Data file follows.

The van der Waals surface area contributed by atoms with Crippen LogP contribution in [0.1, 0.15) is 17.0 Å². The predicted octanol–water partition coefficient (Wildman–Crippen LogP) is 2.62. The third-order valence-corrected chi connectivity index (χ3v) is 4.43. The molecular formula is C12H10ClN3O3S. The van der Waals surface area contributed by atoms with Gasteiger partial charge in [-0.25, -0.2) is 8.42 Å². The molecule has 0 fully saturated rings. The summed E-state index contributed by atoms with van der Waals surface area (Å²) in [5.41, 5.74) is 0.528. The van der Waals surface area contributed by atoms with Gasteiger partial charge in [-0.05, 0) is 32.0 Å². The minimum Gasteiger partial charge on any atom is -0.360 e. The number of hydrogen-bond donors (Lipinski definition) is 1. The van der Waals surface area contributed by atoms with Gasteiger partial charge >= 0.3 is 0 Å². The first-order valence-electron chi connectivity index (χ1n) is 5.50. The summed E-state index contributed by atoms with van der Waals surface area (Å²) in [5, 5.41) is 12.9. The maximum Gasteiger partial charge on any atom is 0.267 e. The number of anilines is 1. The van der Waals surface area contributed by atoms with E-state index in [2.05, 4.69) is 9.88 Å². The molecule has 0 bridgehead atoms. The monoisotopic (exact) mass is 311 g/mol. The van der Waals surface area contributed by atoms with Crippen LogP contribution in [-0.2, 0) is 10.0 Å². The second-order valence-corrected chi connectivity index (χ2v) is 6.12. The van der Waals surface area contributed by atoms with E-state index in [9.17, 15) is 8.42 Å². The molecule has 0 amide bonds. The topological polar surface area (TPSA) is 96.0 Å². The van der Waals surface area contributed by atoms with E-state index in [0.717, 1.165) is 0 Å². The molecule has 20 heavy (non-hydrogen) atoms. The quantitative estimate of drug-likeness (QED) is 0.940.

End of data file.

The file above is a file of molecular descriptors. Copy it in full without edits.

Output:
The van der Waals surface area contributed by atoms with Crippen LogP contribution in [0.1, 0.15) is 17.0 Å². The predicted octanol–water partition coefficient (Wildman–Crippen LogP) is 2.62. The third-order valence-corrected chi connectivity index (χ3v) is 4.43. The molecular formula is C12H10ClN3O3S. The van der Waals surface area contributed by atoms with Gasteiger partial charge in [-0.25, -0.2) is 8.42 Å². The molecule has 0 fully saturated rings. The summed E-state index contributed by atoms with van der Waals surface area (Å²) in [5.41, 5.74) is 0.528. The van der Waals surface area contributed by atoms with Gasteiger partial charge in [-0.05, 0) is 32.0 Å². The minimum Gasteiger partial charge on any atom is -0.360 e. The number of hydrogen-bond donors (Lipinski definition) is 1. The van der Waals surface area contributed by atoms with Gasteiger partial charge >= 0.3 is 0 Å². The first-order valence-electron chi connectivity index (χ1n) is 5.50. The summed E-state index contributed by atoms with van der Waals surface area (Å²) in [5, 5.41) is 12.9. The maximum Gasteiger partial charge on any atom is 0.267 e. The number of anilines is 1. The van der Waals surface area contributed by atoms with E-state index in [2.05, 4.69) is 9.88 Å². The molecule has 0 bridgehead atoms. The monoisotopic (exact) mass is 311 g/mol. The van der Waals surface area contributed by atoms with Crippen LogP contribution in [-0.2, 0) is 10.0 Å². The second-order valence-corrected chi connectivity index (χ2v) is 6.12. The van der Waals surface area contributed by atoms with E-state index in [9.17, 15) is 8.42 Å². The molecule has 0 amide bonds. The topological polar surface area (TPSA) is 96.0 Å². The van der Waals surface area contributed by atoms with E-state index in [0.717, 1.165) is 0 Å². The molecule has 20 heavy (non-hydrogen) atoms. The quantitative estimate of drug-likeness (QED) is 0.940.